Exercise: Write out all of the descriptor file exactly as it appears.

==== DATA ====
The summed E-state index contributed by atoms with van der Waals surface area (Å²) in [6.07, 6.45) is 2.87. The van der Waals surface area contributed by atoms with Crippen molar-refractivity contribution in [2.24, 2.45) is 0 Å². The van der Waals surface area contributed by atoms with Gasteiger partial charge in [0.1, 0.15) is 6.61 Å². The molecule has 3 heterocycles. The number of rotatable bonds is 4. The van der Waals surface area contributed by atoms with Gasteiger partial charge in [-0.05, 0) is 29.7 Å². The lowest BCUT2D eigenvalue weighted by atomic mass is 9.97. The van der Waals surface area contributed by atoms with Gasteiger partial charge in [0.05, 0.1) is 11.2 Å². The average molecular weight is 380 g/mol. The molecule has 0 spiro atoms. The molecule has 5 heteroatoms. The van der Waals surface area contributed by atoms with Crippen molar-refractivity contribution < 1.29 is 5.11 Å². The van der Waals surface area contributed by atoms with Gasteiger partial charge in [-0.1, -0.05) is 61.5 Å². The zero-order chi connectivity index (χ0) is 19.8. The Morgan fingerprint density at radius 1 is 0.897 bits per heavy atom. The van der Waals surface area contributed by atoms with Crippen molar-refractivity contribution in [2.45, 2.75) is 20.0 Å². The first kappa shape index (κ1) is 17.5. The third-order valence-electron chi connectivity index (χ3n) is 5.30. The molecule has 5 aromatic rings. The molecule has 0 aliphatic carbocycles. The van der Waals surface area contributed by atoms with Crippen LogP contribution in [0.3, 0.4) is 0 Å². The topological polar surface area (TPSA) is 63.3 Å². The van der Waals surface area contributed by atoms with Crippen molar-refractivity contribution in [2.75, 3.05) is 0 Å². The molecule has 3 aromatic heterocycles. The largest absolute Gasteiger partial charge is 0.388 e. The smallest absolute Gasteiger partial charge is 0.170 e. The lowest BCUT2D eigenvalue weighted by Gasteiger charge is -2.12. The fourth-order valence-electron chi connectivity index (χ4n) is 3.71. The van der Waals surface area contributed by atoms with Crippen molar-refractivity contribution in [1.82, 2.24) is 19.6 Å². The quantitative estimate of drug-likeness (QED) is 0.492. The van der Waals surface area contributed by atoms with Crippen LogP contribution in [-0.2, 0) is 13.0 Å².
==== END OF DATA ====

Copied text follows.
The summed E-state index contributed by atoms with van der Waals surface area (Å²) in [6.07, 6.45) is 2.87. The van der Waals surface area contributed by atoms with Crippen molar-refractivity contribution in [2.24, 2.45) is 0 Å². The van der Waals surface area contributed by atoms with Gasteiger partial charge in [0.1, 0.15) is 6.61 Å². The molecule has 3 heterocycles. The number of rotatable bonds is 4. The van der Waals surface area contributed by atoms with Gasteiger partial charge in [-0.05, 0) is 29.7 Å². The lowest BCUT2D eigenvalue weighted by atomic mass is 9.97. The van der Waals surface area contributed by atoms with Gasteiger partial charge in [0.05, 0.1) is 11.2 Å². The average molecular weight is 380 g/mol. The molecule has 0 spiro atoms. The molecule has 5 heteroatoms. The van der Waals surface area contributed by atoms with Crippen molar-refractivity contribution < 1.29 is 5.11 Å². The van der Waals surface area contributed by atoms with Gasteiger partial charge in [-0.1, -0.05) is 61.5 Å². The zero-order chi connectivity index (χ0) is 19.8. The Morgan fingerprint density at radius 1 is 0.897 bits per heavy atom. The van der Waals surface area contributed by atoms with Crippen molar-refractivity contribution in [2.45, 2.75) is 20.0 Å². The first kappa shape index (κ1) is 17.5. The third-order valence-electron chi connectivity index (χ3n) is 5.30. The molecule has 5 aromatic rings. The molecule has 0 aliphatic carbocycles. The van der Waals surface area contributed by atoms with Crippen LogP contribution in [0.3, 0.4) is 0 Å². The topological polar surface area (TPSA) is 63.3 Å². The van der Waals surface area contributed by atoms with Crippen molar-refractivity contribution in [2.75, 3.05) is 0 Å². The molecule has 3 aromatic heterocycles. The largest absolute Gasteiger partial charge is 0.388 e. The smallest absolute Gasteiger partial charge is 0.170 e. The lowest BCUT2D eigenvalue weighted by Gasteiger charge is -2.12. The fourth-order valence-electron chi connectivity index (χ4n) is 3.71. The van der Waals surface area contributed by atoms with Crippen molar-refractivity contribution in [1.82, 2.24) is 19.6 Å². The quantitative estimate of drug-likeness (QED) is 0.492. The van der Waals surface area contributed by atoms with Crippen LogP contribution in [-0.2, 0) is 13.0 Å².